Detroit Reparations Task Force hears public proposals during first meeting
A voter urges a yes vote on the reparations ballot proposal, Nov. 2, 2021 | Ken Coleman
The Detroit City Council Reparations Task Force heard ideas from the public during its first meeting on Thursday in downtown Detroit.
They included remedies designed to address home mortgage foreclosure, various tax credits, repaying city retirees who took pension losses during the city’s 2013 bankruptcy process, as well as direct cash payments to African American city residents.
“Black folks in Detroit need to be compensated,” Cecily McClellan, a retired city of Detroit employee told the task force.
Eighty percent of Detroit voters approved a 2021 measure that called for the creation of a task force to study and address the issue of reparations. Detroit is 77% African American. The 13-member task force was appointed by the Detroit City Council. The task force has been allotted $350,000 for administrative operations for the upcoming fiscal year that begins July 1.
Keith Williams, who serves as both Michigan Democratic Party Black Caucus chair and Reparations Task Force co-chair, said he wants to see a reparations effort that addresses Black people who lost residential and commercial property in the Motor City’s Black Bottom community several decades ago.
In the early 1950s, an all-white Detroit city government seized private property in a lower east side neighborhood in the name of urban renewal.
“I feel that we must acquire the land in these backward sections that we must remove the buildings there from and sell the property back to private individuals for development,” then-Detroit Mayor Albert Cobo said in January 1950.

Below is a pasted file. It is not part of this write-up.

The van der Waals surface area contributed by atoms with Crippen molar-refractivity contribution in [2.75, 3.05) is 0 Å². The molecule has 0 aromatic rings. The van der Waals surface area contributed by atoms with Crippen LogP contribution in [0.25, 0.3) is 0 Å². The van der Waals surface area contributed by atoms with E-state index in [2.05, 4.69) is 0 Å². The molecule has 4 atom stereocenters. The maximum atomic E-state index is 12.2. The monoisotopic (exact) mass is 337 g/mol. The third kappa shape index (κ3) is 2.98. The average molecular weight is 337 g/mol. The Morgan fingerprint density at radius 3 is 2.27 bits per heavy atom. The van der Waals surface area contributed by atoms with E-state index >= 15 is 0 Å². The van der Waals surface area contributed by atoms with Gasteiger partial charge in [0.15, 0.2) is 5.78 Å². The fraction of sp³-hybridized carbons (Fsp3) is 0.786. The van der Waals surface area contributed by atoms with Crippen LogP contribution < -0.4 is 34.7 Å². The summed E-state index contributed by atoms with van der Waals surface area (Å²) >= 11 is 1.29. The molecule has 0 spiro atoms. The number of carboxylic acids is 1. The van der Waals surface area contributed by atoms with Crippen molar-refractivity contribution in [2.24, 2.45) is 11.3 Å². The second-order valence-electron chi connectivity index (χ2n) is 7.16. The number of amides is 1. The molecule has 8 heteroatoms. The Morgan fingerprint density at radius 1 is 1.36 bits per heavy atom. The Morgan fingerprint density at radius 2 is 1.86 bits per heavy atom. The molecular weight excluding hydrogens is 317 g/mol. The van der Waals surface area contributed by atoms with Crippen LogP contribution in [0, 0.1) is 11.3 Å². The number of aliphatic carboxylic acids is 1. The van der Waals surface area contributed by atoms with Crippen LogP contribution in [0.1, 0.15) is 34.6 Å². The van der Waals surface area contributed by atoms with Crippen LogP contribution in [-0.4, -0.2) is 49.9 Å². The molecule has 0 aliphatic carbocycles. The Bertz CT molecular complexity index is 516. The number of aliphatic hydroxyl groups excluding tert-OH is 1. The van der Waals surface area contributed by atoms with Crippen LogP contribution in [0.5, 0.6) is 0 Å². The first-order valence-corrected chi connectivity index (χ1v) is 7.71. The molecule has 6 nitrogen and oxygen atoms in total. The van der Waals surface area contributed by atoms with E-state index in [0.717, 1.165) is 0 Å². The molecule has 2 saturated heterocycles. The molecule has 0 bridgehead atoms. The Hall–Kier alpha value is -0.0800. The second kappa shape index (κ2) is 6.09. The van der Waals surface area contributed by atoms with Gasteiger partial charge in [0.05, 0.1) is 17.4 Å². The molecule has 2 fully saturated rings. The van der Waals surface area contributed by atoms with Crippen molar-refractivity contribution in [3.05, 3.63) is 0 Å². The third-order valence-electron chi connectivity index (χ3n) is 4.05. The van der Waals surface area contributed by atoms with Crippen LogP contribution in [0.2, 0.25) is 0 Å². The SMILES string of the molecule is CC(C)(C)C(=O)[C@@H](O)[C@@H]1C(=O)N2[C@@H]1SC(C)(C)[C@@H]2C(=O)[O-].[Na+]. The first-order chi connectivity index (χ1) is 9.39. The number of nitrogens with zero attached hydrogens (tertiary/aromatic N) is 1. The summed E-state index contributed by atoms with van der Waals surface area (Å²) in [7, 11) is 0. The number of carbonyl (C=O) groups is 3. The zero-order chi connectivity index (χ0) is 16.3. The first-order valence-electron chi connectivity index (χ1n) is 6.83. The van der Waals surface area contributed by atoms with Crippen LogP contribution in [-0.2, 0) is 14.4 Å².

The effort displaced Black city residents, many of whom were poor. Black Bottom was replaced with Lafayette Park, a middle-class and largely white residential district, according to 1970 U.S. Census data.
Williams, a former Black Bottom resident, believes that Black descendants should receive government economic reciprocity.
“That should be part of the repair,” said Williams.
Detroit isn’t the only city to consider reparations. In Evanston, Ill., a Chicago suburb, elected officials approved a 2019 resolution to create a reparations funding stream. Last year, 16 Evanston residents were selected to receive $25,000 each in reparations to address harms from slavery to discriminatory housing policies.
Meanwhile, Detroiters’ perceptions of the racial wealth gap, the legacy of slavery and other forms of racial inequity are strongly connected to their support for reparations and policies that address racial inequity, according to a 2022 study by the University of Michigan.
Overall, 63% of Detroit residents support some form of reparations, and 70% say addressing racial inequality should be a high policy priority for elected officials.
The analysis of survey findings emanates from the U of M’s Detroit Metro Area Communities Study and the Center for Racial Justice, with support from Poverty Solutions.
“There is a strong link between awareness of racial inequality and support for reparative policies,” said Erykah Benson, a U of M doctoral student in sociology and research fellow at the Center for Racial Justice, who analyzed the survey results. “We’re in a moment of national debate about how to think about, teach and resolve historical and contemporary injustices. How we collectively remember and understand our history shapes how we think about appropriate solutions for generational and ongoing injustices.”
Among the 73% of Detroiters who believe the average Black person is worse off than the average white person in terms of income and wealth, 71% support reparations and 75% say policies that address racial inequality should be a high priority. Among the 14% of Detroiters who believe the average Black person is equally well off as the average white person, 38% support reparations.
The survey was fielded between June 16 and Aug. 26, 2022, and captures the views of a representative sample of 2,339 Detroit residents. Results were weighted to reflect the population of the city of Detroit.
The Detroit City Council Reparations Task Force will provide recommended action steps to the City Council in no later than 18 months.
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